Lloyds Banking Group has frozen about 8,000 bank accounts registered offshore after asking the customers for three years to prove their identities.
The banking giant, which has its international business in Jersey, was forced to take action in order to meet regulatory requirements.
The move to freeze thousands of expatriate accounts was made following changes to Jersey’s Money Laundering Order.
Customers who have failed to respond to Lloyds’ attempts to contact them could find their accounts frozen, the group said.
“In January 2016, we began to contact certain expatriate banking customers to ensure we were provided with up to date information for our records, where customer information was missing,” Lloyds said in a statement this morning.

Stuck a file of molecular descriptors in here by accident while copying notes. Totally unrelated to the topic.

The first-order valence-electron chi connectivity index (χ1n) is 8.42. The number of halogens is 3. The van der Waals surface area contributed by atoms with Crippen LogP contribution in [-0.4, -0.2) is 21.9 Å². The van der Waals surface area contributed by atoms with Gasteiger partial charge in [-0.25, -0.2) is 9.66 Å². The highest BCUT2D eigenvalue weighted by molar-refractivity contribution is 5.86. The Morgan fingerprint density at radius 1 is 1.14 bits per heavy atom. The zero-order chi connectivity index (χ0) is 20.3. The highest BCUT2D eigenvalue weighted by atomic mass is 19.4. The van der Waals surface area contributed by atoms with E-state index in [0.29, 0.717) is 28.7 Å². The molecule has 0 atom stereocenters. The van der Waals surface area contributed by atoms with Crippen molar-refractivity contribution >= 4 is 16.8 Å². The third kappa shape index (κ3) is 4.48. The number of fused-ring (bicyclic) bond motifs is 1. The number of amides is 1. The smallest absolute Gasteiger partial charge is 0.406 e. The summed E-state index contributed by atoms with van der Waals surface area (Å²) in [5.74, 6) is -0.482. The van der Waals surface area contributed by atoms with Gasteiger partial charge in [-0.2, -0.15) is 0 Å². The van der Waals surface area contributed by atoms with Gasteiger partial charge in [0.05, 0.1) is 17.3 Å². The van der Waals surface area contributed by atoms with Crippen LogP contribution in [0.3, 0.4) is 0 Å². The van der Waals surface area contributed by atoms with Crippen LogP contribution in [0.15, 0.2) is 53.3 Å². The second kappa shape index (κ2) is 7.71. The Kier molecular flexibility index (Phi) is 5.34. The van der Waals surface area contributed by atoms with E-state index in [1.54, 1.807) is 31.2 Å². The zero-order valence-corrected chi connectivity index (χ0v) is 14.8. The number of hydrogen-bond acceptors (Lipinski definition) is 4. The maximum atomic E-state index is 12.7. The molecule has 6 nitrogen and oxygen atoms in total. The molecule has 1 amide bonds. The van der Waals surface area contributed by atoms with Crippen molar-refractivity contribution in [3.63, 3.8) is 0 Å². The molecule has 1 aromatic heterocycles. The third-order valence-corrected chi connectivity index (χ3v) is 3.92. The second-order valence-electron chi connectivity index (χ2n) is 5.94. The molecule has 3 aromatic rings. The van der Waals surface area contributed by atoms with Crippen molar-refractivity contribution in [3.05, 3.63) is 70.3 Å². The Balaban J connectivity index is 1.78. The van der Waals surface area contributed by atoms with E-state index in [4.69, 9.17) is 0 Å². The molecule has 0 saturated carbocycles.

“This was required to meet international regulatory standards. Over the last three years we have made multiple attempts to contact these customers, asking that they provide us with the necessary information.
“Unfortunately, where a customer has not provided us with this necessary information we have had to freeze their account until we get the information.
“This is also to protect the customer, as it prevents anybody else trying to use the account if the customer has stopped using it or has moved address.”
HSBC, Barclays and Royal Bank of Scotland have also recently cracked down on identity checks, the Financial Times reported.